A professional heat gun such as paint strippers use will produce a heated air stream exceeding the necessary temperature, and enough air volume to heat several square inches of the glass at a time, enough to give 20 or 30 seconds of "tack" time in each area, but there is some risk of cracking the glass if you overheat it in one area too much; moreover, at the maximum heat settings, such tools can catch fabric on fire, so you'd need to excercise great care in the use of such a tool, to avoid damage to your headliner or upholstrey. For the same reasons, you'd definitely avoid using any open flame tool to try to create the heat you need, and I trust you would understand the difficulty of using irons and other mass heat transfer methods to accomplish your goal. A large amount of properly delivered external radiant heat is the way to go, and a sunny day is by far the easiest way to achieve that.

A hair dryer would be very unlikely to get to the temperature you need to soften the adhesive, as would methods such as running the car heater.
posted by paulsc at 12:59 PM on November 28, 2006

Have you gotten multiple bids? I recently got mine done (removal of old, bubbling tint and replacement with darker tint) for $100, and they managed to save all but one of my defroster lines. It costs a LOT more (and virtually guarantees destruction of the lines) if you try it yourself, fail, and have to take it in to the shop to be cleaned up.
Also, there are aftermarket defroster kits available. I have no idea how good they are, but if the lines end up damaged, they may be an acceptable substitute.
posted by katemonster at 1:30 PM on November 28, 2006

yeah, be very careful if you try to remove it yourself. I tried myself once, and managed to take off every single one of my defroster lines (i didnt scrape then, but i did pull it off when i pull the tinting on the lines off.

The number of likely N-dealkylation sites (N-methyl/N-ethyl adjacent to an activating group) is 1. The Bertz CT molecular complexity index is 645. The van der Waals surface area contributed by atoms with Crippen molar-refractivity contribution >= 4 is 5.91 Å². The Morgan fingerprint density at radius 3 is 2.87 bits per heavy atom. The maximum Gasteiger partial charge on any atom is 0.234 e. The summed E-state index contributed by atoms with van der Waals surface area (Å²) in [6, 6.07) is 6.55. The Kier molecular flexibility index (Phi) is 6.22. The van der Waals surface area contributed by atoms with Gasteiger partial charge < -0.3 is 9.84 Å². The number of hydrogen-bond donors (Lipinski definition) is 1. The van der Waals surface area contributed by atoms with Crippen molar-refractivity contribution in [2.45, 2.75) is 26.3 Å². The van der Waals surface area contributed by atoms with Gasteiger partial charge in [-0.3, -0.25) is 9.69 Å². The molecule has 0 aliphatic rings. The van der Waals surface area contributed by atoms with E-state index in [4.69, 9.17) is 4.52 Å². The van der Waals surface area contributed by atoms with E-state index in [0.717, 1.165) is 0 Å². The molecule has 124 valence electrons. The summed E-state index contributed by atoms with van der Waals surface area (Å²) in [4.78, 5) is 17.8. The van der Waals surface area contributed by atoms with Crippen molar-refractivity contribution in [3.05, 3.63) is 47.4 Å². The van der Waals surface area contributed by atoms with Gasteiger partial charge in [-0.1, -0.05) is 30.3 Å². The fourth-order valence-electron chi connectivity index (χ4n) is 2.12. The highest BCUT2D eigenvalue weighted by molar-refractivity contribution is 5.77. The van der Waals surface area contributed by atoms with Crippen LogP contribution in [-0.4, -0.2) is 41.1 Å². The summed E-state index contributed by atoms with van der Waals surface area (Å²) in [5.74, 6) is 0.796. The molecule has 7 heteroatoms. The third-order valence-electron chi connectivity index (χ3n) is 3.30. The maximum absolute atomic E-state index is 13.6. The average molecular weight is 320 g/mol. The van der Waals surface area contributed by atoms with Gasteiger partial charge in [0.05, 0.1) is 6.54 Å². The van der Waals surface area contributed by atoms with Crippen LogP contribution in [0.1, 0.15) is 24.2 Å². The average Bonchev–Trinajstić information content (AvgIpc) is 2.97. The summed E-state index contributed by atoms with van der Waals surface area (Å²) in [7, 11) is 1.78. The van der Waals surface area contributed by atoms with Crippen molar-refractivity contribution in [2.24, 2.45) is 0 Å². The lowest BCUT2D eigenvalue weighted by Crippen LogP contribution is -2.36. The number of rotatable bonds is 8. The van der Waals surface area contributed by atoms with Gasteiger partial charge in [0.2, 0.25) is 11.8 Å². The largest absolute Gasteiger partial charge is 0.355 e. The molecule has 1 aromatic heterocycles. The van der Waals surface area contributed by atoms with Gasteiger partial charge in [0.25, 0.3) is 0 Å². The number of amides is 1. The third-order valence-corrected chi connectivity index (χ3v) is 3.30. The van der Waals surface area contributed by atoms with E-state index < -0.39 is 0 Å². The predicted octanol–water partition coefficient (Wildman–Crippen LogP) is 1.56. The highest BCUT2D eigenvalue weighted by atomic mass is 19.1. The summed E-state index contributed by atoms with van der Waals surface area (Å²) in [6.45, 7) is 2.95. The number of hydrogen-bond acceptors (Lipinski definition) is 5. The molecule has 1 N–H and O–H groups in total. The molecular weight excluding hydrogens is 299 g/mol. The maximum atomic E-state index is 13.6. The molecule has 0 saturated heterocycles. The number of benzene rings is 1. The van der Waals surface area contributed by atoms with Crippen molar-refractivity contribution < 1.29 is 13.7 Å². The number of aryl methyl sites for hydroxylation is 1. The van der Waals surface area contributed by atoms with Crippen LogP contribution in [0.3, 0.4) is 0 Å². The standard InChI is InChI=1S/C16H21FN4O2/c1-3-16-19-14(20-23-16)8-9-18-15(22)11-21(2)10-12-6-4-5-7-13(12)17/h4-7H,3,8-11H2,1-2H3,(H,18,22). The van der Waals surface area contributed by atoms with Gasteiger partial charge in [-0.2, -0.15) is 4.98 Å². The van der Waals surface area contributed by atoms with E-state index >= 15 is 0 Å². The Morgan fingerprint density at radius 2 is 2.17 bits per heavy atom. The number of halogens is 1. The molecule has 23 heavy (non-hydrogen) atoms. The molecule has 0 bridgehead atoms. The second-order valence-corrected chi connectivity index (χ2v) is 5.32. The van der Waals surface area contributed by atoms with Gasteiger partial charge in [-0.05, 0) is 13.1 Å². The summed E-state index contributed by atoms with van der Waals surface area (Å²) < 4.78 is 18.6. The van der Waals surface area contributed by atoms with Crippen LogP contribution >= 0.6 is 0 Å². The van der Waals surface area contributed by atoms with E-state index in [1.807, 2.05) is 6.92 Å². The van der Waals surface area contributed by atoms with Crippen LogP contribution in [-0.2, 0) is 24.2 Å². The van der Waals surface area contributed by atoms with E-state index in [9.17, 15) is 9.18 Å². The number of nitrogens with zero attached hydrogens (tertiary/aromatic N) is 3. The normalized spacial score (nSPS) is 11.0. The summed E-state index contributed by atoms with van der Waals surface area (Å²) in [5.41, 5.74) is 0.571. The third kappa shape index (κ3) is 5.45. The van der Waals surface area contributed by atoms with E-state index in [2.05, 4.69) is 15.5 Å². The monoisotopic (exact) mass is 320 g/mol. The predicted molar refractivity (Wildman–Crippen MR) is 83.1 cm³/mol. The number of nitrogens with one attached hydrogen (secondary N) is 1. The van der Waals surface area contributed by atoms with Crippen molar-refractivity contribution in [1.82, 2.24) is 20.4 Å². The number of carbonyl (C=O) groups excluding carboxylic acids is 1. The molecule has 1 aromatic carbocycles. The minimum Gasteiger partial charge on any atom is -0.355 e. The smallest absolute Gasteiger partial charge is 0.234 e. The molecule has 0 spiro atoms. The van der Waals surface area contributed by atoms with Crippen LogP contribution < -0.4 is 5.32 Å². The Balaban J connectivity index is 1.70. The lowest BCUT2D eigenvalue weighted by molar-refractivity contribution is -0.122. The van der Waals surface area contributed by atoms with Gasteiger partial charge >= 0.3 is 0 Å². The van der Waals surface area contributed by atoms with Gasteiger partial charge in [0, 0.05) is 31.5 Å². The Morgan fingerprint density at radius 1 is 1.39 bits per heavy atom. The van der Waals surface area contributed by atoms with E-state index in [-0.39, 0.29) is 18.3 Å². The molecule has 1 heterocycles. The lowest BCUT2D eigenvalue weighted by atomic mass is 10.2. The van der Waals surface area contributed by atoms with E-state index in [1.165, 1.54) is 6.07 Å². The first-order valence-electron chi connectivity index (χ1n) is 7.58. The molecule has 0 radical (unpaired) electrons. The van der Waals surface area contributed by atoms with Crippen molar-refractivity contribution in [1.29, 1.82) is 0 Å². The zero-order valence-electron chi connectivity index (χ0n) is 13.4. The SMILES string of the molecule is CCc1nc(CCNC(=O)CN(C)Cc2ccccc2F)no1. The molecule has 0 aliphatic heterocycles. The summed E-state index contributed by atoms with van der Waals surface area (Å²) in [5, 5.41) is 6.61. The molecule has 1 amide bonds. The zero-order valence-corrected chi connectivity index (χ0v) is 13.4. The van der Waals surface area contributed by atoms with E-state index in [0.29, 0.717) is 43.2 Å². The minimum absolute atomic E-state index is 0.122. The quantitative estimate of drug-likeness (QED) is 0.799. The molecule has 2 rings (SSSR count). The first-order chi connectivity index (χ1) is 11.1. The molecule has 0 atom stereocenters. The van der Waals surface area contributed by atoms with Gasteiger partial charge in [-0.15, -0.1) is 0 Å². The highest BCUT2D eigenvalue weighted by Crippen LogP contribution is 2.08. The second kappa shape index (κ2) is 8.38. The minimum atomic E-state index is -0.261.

posted by jare2003 at 3:54 PM on November 28, 2006

Response by poster: I have no interest in retinting. I just really want to be able to see what is going on behind me in traffic.

So, what should I do? Would the sun against the black trashbag be adequate on a cold (30-35 degree) sunny day?
posted by mustcatchmooseandsquirrel at 4:54 PM on November 28, 2006

Best answer: "Would the sun against the black trashbag be adequate on a cold (30-35 degree) sunny day?"

I doubt it. The heat gain you recieve from solar radiance in winter is much less due to the low angle of the sun, and the heat loss to cold air is much higher. Unless the glass is above 175 degrees Fahrenheit, you're not softening the adhesive much.

You could try using a single edge razor blade to cut through the tinting on either side of each defroster line, and then work very carefully on removing the tinting between defroster lines with a heat gun and another single edged razor blade used as a scraper. You need to be careful working with the heat gun inside the car, do only a couple of inches square area at a time, and avoid getting the defroster grid lines hot.

It may seem counter-intuitive, but the defroster grid doesn't get all that hot during normal operation. If you get it hot while trying to remove the tint, it will be just as likely to come off as the tint. That is why you are cutting through the tint on either side of the defroster line, and trying to leave the tint film over the defroster grid.
posted by paulsc at 6:48 AM on November 29, 2006